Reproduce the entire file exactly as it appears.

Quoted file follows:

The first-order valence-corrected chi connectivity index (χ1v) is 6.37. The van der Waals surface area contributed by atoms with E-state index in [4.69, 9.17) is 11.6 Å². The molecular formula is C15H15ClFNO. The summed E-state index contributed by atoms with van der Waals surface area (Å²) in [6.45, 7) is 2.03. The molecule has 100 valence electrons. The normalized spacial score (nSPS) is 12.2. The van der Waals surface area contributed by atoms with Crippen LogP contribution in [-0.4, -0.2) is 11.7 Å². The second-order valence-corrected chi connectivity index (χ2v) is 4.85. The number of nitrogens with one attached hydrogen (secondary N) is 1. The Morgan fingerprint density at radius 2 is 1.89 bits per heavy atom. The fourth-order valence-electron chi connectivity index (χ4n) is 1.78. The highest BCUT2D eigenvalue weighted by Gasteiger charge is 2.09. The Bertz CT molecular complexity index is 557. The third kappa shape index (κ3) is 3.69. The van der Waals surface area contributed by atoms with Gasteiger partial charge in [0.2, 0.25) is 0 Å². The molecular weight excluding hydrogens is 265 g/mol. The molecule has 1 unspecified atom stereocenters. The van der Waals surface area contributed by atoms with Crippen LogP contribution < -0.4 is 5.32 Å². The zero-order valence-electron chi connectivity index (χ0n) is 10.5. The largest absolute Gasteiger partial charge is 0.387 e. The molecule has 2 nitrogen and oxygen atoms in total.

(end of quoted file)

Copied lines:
The first-order valence-corrected chi connectivity index (χ1v) is 6.37. The van der Waals surface area contributed by atoms with E-state index in [4.69, 9.17) is 11.6 Å². The molecular formula is C15H15ClFNO. The summed E-state index contributed by atoms with van der Waals surface area (Å²) in [6.45, 7) is 2.03. The molecule has 100 valence electrons. The normalized spacial score (nSPS) is 12.2. The van der Waals surface area contributed by atoms with Crippen LogP contribution in [-0.4, -0.2) is 11.7 Å². The second-order valence-corrected chi connectivity index (χ2v) is 4.85. The number of nitrogens with one attached hydrogen (secondary N) is 1. The Morgan fingerprint density at radius 2 is 1.89 bits per heavy atom. The fourth-order valence-electron chi connectivity index (χ4n) is 1.78. The highest BCUT2D eigenvalue weighted by Gasteiger charge is 2.09. The Bertz CT molecular complexity index is 557. The third kappa shape index (κ3) is 3.69. The van der Waals surface area contributed by atoms with Gasteiger partial charge in [0.2, 0.25) is 0 Å². The molecular weight excluding hydrogens is 265 g/mol. The molecule has 1 unspecified atom stereocenters. The van der Waals surface area contributed by atoms with Crippen LogP contribution < -0.4 is 5.32 Å². The zero-order valence-electron chi connectivity index (χ0n) is 10.5. The largest absolute Gasteiger partial charge is 0.387 e. The molecule has 2 nitrogen and oxygen atoms in total.